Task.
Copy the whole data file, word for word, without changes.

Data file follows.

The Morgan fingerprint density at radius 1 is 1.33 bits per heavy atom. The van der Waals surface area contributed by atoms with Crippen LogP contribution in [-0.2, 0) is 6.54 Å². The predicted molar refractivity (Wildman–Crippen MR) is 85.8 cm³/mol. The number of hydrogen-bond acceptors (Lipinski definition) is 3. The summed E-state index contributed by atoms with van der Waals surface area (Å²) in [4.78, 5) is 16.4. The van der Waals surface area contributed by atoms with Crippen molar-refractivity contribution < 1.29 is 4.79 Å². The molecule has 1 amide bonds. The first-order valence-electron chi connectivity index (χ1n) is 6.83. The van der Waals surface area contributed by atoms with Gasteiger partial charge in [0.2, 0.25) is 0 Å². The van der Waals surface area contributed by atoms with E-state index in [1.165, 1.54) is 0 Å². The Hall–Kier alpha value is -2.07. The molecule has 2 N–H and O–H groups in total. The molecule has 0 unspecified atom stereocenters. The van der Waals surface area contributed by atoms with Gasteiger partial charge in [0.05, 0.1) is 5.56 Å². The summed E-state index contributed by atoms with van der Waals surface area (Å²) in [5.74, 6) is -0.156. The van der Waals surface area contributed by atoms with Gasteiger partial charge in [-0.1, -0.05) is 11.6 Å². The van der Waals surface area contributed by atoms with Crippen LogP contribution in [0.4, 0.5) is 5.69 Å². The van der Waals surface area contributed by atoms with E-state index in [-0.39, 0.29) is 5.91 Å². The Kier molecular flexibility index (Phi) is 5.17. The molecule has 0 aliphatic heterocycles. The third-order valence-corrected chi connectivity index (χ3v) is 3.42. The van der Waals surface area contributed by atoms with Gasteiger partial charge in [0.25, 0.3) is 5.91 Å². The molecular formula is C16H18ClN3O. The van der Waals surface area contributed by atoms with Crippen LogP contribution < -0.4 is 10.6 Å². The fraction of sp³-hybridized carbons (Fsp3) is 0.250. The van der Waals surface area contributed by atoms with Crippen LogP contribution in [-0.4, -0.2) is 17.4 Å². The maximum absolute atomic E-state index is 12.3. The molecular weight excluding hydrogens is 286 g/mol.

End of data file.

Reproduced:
The Morgan fingerprint density at radius 1 is 1.33 bits per heavy atom. The van der Waals surface area contributed by atoms with Crippen LogP contribution in [-0.2, 0) is 6.54 Å². The predicted molar refractivity (Wildman–Crippen MR) is 85.8 cm³/mol. The number of hydrogen-bond acceptors (Lipinski definition) is 3. The summed E-state index contributed by atoms with van der Waals surface area (Å²) in [4.78, 5) is 16.4. The van der Waals surface area contributed by atoms with Crippen molar-refractivity contribution < 1.29 is 4.79 Å². The molecule has 1 amide bonds. The first-order valence-electron chi connectivity index (χ1n) is 6.83. The van der Waals surface area contributed by atoms with Gasteiger partial charge in [0.2, 0.25) is 0 Å². The van der Waals surface area contributed by atoms with E-state index in [1.165, 1.54) is 0 Å². The Hall–Kier alpha value is -2.07. The molecule has 2 N–H and O–H groups in total. The molecule has 0 unspecified atom stereocenters. The van der Waals surface area contributed by atoms with Gasteiger partial charge in [0.05, 0.1) is 5.56 Å². The summed E-state index contributed by atoms with van der Waals surface area (Å²) in [5.74, 6) is -0.156. The van der Waals surface area contributed by atoms with Gasteiger partial charge in [-0.1, -0.05) is 11.6 Å². The van der Waals surface area contributed by atoms with Crippen LogP contribution in [0.4, 0.5) is 5.69 Å². The van der Waals surface area contributed by atoms with E-state index in [-0.39, 0.29) is 5.91 Å². The Kier molecular flexibility index (Phi) is 5.17. The molecule has 0 aliphatic heterocycles. The third-order valence-corrected chi connectivity index (χ3v) is 3.42. The van der Waals surface area contributed by atoms with Gasteiger partial charge in [0.25, 0.3) is 5.91 Å². The molecular formula is C16H18ClN3O. The van der Waals surface area contributed by atoms with Crippen LogP contribution < -0.4 is 10.6 Å². The fraction of sp³-hybridized carbons (Fsp3) is 0.250. The van der Waals surface area contributed by atoms with Crippen LogP contribution in [-0.4, -0.2) is 17.4 Å². The maximum absolute atomic E-state index is 12.3. The molecular weight excluding hydrogens is 286 g/mol.